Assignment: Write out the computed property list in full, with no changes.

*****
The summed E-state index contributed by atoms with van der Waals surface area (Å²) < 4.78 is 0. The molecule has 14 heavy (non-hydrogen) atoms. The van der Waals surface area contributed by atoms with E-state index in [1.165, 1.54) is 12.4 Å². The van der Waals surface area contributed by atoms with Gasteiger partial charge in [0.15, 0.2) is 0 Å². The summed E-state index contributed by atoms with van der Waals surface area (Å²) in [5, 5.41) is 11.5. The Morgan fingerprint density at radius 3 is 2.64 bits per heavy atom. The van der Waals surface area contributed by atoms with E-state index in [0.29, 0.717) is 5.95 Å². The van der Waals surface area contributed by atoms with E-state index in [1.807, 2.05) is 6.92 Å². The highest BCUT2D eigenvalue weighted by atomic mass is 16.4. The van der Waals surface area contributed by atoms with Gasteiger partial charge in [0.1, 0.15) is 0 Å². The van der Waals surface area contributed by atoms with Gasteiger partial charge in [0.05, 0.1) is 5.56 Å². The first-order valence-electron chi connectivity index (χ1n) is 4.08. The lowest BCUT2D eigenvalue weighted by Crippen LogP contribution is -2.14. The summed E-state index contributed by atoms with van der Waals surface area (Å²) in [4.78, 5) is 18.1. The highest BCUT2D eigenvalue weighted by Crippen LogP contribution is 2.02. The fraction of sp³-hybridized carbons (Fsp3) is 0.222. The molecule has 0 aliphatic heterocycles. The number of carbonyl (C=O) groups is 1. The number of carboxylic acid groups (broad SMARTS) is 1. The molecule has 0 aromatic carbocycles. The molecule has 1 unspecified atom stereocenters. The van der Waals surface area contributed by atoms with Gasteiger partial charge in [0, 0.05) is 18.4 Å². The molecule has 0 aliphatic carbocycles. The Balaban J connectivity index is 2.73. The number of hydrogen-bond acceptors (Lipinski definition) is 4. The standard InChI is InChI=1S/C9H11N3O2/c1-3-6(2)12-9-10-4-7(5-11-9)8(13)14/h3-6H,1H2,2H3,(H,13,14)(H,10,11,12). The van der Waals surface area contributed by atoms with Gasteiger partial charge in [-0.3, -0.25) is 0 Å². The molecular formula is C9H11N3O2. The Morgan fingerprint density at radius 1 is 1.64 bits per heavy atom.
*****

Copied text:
The summed E-state index contributed by atoms with van der Waals surface area (Å²) < 4.78 is 0. The molecule has 14 heavy (non-hydrogen) atoms. The van der Waals surface area contributed by atoms with E-state index in [1.165, 1.54) is 12.4 Å². The van der Waals surface area contributed by atoms with Gasteiger partial charge in [0.15, 0.2) is 0 Å². The summed E-state index contributed by atoms with van der Waals surface area (Å²) in [5, 5.41) is 11.5. The Morgan fingerprint density at radius 3 is 2.64 bits per heavy atom. The van der Waals surface area contributed by atoms with E-state index in [0.29, 0.717) is 5.95 Å². The van der Waals surface area contributed by atoms with E-state index in [1.807, 2.05) is 6.92 Å². The highest BCUT2D eigenvalue weighted by atomic mass is 16.4. The van der Waals surface area contributed by atoms with Gasteiger partial charge in [0.1, 0.15) is 0 Å². The van der Waals surface area contributed by atoms with Gasteiger partial charge in [0.05, 0.1) is 5.56 Å². The first-order valence-electron chi connectivity index (χ1n) is 4.08. The lowest BCUT2D eigenvalue weighted by Crippen LogP contribution is -2.14. The summed E-state index contributed by atoms with van der Waals surface area (Å²) in [4.78, 5) is 18.1. The highest BCUT2D eigenvalue weighted by Crippen LogP contribution is 2.02. The fraction of sp³-hybridized carbons (Fsp3) is 0.222. The molecule has 0 aliphatic heterocycles. The number of carbonyl (C=O) groups is 1. The number of carboxylic acid groups (broad SMARTS) is 1. The molecule has 0 aromatic carbocycles. The molecule has 1 unspecified atom stereocenters. The van der Waals surface area contributed by atoms with Gasteiger partial charge in [0, 0.05) is 18.4 Å². The molecule has 0 aliphatic carbocycles. The Balaban J connectivity index is 2.73. The number of hydrogen-bond acceptors (Lipinski definition) is 4. The standard InChI is InChI=1S/C9H11N3O2/c1-3-6(2)12-9-10-4-7(5-11-9)8(13)14/h3-6H,1H2,2H3,(H,13,14)(H,10,11,12). The van der Waals surface area contributed by atoms with Gasteiger partial charge in [-0.3, -0.25) is 0 Å². The molecular formula is C9H11N3O2. The Morgan fingerprint density at radius 1 is 1.64 bits per heavy atom.